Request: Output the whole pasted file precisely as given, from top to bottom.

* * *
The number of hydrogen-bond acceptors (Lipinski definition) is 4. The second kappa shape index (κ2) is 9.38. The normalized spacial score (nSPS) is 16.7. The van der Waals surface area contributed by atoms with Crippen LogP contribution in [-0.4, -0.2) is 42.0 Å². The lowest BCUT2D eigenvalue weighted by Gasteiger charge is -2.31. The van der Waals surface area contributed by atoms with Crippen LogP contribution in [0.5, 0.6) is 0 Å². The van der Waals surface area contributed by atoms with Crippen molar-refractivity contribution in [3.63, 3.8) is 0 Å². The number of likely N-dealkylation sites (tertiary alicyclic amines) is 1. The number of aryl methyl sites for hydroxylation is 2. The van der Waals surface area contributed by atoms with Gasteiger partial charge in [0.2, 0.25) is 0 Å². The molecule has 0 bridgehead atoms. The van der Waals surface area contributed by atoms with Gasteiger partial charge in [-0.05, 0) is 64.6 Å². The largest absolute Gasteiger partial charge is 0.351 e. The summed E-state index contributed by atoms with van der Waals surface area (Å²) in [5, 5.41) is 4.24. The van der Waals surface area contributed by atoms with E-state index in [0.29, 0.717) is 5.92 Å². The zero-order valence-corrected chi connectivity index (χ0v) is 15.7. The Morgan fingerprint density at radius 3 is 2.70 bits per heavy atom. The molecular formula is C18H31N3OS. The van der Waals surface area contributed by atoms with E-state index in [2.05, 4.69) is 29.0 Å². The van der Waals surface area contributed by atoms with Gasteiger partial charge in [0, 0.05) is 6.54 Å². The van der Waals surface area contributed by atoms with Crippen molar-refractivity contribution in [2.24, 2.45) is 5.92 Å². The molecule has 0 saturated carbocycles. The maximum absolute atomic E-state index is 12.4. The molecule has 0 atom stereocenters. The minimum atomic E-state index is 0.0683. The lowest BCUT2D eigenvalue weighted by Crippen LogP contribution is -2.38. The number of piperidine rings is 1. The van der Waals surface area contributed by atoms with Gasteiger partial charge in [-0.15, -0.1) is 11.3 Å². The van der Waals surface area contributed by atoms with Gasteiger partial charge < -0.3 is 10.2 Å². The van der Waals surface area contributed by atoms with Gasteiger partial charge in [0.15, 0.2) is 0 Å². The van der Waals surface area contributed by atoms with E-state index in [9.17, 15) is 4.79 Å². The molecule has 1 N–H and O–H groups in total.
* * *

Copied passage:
The number of hydrogen-bond acceptors (Lipinski definition) is 4. The second kappa shape index (κ2) is 9.38. The normalized spacial score (nSPS) is 16.7. The van der Waals surface area contributed by atoms with Crippen LogP contribution in [-0.4, -0.2) is 42.0 Å². The lowest BCUT2D eigenvalue weighted by Gasteiger charge is -2.31. The van der Waals surface area contributed by atoms with Crippen LogP contribution in [0.5, 0.6) is 0 Å². The van der Waals surface area contributed by atoms with Crippen molar-refractivity contribution in [3.63, 3.8) is 0 Å². The number of likely N-dealkylation sites (tertiary alicyclic amines) is 1. The number of aryl methyl sites for hydroxylation is 2. The van der Waals surface area contributed by atoms with Gasteiger partial charge in [0.2, 0.25) is 0 Å². The molecule has 0 bridgehead atoms. The van der Waals surface area contributed by atoms with Gasteiger partial charge in [-0.05, 0) is 64.6 Å². The largest absolute Gasteiger partial charge is 0.351 e. The summed E-state index contributed by atoms with van der Waals surface area (Å²) in [5, 5.41) is 4.24. The van der Waals surface area contributed by atoms with E-state index in [0.29, 0.717) is 5.92 Å². The zero-order valence-corrected chi connectivity index (χ0v) is 15.7. The Morgan fingerprint density at radius 3 is 2.70 bits per heavy atom. The molecular formula is C18H31N3OS. The van der Waals surface area contributed by atoms with E-state index in [2.05, 4.69) is 29.0 Å². The van der Waals surface area contributed by atoms with Gasteiger partial charge in [0, 0.05) is 6.54 Å². The van der Waals surface area contributed by atoms with Crippen molar-refractivity contribution in [2.24, 2.45) is 5.92 Å². The molecule has 0 saturated carbocycles. The maximum absolute atomic E-state index is 12.4. The molecule has 0 atom stereocenters. The minimum atomic E-state index is 0.0683. The lowest BCUT2D eigenvalue weighted by Crippen LogP contribution is -2.38. The number of piperidine rings is 1. The van der Waals surface area contributed by atoms with Gasteiger partial charge in [-0.15, -0.1) is 11.3 Å². The van der Waals surface area contributed by atoms with Gasteiger partial charge < -0.3 is 10.2 Å². The van der Waals surface area contributed by atoms with Gasteiger partial charge in [0.15, 0.2) is 0 Å². The van der Waals surface area contributed by atoms with E-state index in [9.17, 15) is 4.79 Å². The molecule has 1 N–H and O–H groups in total.